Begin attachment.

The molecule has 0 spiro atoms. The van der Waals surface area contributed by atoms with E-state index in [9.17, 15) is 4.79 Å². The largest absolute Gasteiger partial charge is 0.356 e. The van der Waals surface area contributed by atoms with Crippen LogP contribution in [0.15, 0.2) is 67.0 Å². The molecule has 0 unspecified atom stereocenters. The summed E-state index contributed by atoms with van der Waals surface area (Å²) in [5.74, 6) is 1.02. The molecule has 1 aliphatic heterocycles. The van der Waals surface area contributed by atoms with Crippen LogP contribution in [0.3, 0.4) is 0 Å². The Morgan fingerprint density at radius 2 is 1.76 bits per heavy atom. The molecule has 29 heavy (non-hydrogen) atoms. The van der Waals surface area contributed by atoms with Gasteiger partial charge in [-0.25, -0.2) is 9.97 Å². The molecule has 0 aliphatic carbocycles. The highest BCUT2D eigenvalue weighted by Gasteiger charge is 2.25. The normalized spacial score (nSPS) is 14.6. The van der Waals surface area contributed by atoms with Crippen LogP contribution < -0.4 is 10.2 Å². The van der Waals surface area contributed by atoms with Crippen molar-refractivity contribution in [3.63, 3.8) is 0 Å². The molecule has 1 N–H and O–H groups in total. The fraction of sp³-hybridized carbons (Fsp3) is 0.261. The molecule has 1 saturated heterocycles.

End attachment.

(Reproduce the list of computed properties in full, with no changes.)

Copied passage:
The molecule has 0 spiro atoms. The van der Waals surface area contributed by atoms with E-state index in [9.17, 15) is 4.79 Å². The largest absolute Gasteiger partial charge is 0.356 e. The van der Waals surface area contributed by atoms with Crippen LogP contribution in [0.15, 0.2) is 67.0 Å². The molecule has 0 unspecified atom stereocenters. The summed E-state index contributed by atoms with van der Waals surface area (Å²) in [5.74, 6) is 1.02. The molecule has 1 aliphatic heterocycles. The van der Waals surface area contributed by atoms with Crippen LogP contribution in [0.3, 0.4) is 0 Å². The Morgan fingerprint density at radius 2 is 1.76 bits per heavy atom. The molecule has 29 heavy (non-hydrogen) atoms. The van der Waals surface area contributed by atoms with Gasteiger partial charge in [-0.25, -0.2) is 9.97 Å². The molecule has 0 aliphatic carbocycles. The highest BCUT2D eigenvalue weighted by Gasteiger charge is 2.25. The normalized spacial score (nSPS) is 14.6. The van der Waals surface area contributed by atoms with Crippen LogP contribution < -0.4 is 10.2 Å². The van der Waals surface area contributed by atoms with Crippen molar-refractivity contribution in [3.63, 3.8) is 0 Å². The molecule has 1 N–H and O–H groups in total. The fraction of sp³-hybridized carbons (Fsp3) is 0.261. The molecule has 1 saturated heterocycles.